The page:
|Publication number||US5743346 A|
|Application number||US 08/611,896|
|Publication date||Apr 28, 1998|
|Filing date||Mar 6, 1996|
|Priority date||Mar 6, 1996|
|Also published as||EP0794314A1|
|Publication number||08611896, 611896, US 5743346 A, US 5743346A, US-A-5743346, US5743346 A, US5743346A|
|Inventors||Gary Martin Flood, David Mark Johnson, Bradley Earl Williams|
|Original Assignee||General Electric Company|
|Export Citation||BiBTeX, EndNote, RefMan|
|Patent Citations (15), Referenced by (56), Classifications (9), Legal Events (5)|
|External Links: USPTO, USPTO Assignment, Espacenet|
The present invention relates to the field of abrasive cutting elements and, more particularly, to such cutting elements having an abrasive particle layer outer periphery and a metal substrate wherein the interface therebetween has a tangential chamfer which intersects the radiused portion of the substrate to which the abrasive layer is attached and the cylindrical portion of the substrate.
Abrasive compacts are used extensively in cutting, milling, grinding, drilling, and other abrasive operations. The abrasive compacts typically consist of polycrystalline diamond or cubic boron nitride (CBN) particles bonded into a coherent hard conglomerate. The abrasive particle content of the abrasive compact is high and there is an extensive amount of direct particle-to-particle bonding. Abrasive compacts are made under elevated temperature and pressure conditions at which the abrasive particles, be it diamond or cubic boron nitride, are crystallographically stable.
Abrasive compacts tend to be brittle and, in use, they are frequently supported by being bonded to a cemented metal substrate such as a carbide substrate. Such supported abrasive compacts are known in the art as composite abrasive compacts. Composite abrasive compacts may be used as such in the working surface of an abrasive tool. Alternatively, particularly in drilling and mining operations, it has been found advantageous to bond the composite abrasive compact to an elongated cemented carbide pin to produce what is known as a stud cutter. The stud cutter then is mounted, for example, in the working surface of a drill bit or a mining pick.
Fabrication of the composite compact typically is achieved by placing a cemented carbide substrate into the container of a press. A mixture of diamond grains or diamond grains and catalyst binder is placed atop the substrate and compressed under high pressure and high temperature (HP/HT) conditions. In so doing, metal binder migrates from the substrate and "sweeps" through the diamond grains to promote a sintering of the diamond grains. As a result, the diamond grains become bonded to each other to form a diamond layer which concomitantly is bonded to the substrate along a conventionally planar interface. Metal binder remains disposed in the diamond layer within pores defined between the diamond grains.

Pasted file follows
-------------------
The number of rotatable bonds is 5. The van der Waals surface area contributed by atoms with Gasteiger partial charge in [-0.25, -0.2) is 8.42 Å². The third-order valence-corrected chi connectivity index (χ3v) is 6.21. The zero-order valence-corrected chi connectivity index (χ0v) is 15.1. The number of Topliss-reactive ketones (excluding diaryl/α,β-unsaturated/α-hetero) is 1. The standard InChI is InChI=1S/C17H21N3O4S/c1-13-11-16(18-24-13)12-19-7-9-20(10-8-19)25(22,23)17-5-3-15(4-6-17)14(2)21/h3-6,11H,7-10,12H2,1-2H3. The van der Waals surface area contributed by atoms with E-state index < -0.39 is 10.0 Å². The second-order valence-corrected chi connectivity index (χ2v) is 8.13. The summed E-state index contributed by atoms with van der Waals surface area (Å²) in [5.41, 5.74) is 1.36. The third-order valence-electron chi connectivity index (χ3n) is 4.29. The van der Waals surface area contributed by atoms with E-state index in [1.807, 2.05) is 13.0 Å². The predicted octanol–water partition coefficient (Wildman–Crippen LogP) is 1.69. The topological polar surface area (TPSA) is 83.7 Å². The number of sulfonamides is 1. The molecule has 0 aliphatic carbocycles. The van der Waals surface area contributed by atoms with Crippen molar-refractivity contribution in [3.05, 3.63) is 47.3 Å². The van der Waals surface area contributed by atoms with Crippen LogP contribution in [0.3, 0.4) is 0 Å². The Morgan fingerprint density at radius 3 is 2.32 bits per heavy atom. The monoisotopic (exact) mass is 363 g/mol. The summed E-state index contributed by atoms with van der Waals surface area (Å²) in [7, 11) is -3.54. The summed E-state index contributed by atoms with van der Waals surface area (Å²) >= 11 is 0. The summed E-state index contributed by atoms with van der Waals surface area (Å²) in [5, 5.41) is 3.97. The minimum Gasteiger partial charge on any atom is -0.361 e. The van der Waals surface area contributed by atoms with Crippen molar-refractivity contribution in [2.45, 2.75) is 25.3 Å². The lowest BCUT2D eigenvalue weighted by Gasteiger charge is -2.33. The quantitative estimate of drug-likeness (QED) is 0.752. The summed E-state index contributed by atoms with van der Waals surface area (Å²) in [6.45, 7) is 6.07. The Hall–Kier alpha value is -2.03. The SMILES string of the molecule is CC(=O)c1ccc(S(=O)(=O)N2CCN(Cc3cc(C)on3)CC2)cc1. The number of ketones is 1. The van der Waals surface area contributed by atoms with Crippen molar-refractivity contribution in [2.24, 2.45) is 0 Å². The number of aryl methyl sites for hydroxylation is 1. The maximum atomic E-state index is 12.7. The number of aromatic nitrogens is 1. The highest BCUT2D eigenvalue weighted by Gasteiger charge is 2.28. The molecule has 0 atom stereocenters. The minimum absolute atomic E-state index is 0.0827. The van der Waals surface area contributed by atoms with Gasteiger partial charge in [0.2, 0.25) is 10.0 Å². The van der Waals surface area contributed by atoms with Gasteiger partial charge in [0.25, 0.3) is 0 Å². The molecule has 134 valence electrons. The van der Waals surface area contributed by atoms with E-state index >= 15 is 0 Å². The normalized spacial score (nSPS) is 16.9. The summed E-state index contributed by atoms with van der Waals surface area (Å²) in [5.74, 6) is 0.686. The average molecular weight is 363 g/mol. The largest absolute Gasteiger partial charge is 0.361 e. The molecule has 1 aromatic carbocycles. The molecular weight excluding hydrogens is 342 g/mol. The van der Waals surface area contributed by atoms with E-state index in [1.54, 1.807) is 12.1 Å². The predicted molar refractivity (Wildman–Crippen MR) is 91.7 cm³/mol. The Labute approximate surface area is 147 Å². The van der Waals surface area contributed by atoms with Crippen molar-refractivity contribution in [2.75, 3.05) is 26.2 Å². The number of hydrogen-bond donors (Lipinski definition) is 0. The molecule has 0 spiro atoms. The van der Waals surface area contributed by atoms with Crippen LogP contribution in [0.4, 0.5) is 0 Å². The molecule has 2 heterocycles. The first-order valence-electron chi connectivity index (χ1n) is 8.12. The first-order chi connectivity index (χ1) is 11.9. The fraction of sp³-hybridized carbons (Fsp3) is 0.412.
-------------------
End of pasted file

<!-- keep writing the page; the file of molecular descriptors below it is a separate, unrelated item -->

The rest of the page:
A composite compact formed in the above-described manner may be subject to a number of shortcomings. For example, the coefficients of thermal expansion and elastic constants of cemented carbide and diamond are close but not exactly the same. Thus, during heating or cooling of the polycrystalline diamond compact (PDC), thermally induced stresses occur at the interface between the diamond layer and the cemented carbide substrate, the magnitude of these stresses being dependent, for example, on the disparity in thermal expansion coefficients and elastic constants.
Another potential shortcoming which should be considered relates to the creation of internal stresses within the diamond layer which can result in a fracturing of that layer. Such stresses also result from the presence of the cemented carbide substrate and are distributed according to the size, geometry, and physical properties of the cemented carbide substrate and the polycrystalline diamond layer.
European Patent Application No. 0133 386 suggests a PDC in which the polycrystalline diamond body is completely free of metal binder and is to be mounted directly on a metal support. However, the mounting of a diamond body directly on metal presents significant problems relating to the inability of the metal to provide sufficient support for the diamond body. This European Patent Application further suggests the use of spaced ribs on the bottom surface of the diamond layer which are to be embedded in the metal support.
According to this European Patent Application, the irregularities can be formed in the diamond body after the diamond body has been formed, e.g., by laser or electronic discharge treatment, or during the formation of the diamond body in a press, e.g., by the use of a mold having irregularities. As regards the latter, it is further suggested that a suitable mold could be formed of cemented carbide; in such case, however, metal binder would migrate from the mold and into the diamond body, contrary to the stated goal of providing a metal free diamond layer. The reference proposes to mitigate this problem by immersing the thus-formed diamond/carbide composite in an acid bath which would dissolve the carbide mold and leach all metal binder from the diamond body. There would thus result a diamond body containing no metal binder and which would be mounted directly on a metal support. Notwithstanding any advantages which may result from such a structure, significant disadvantages still remain, as explained below.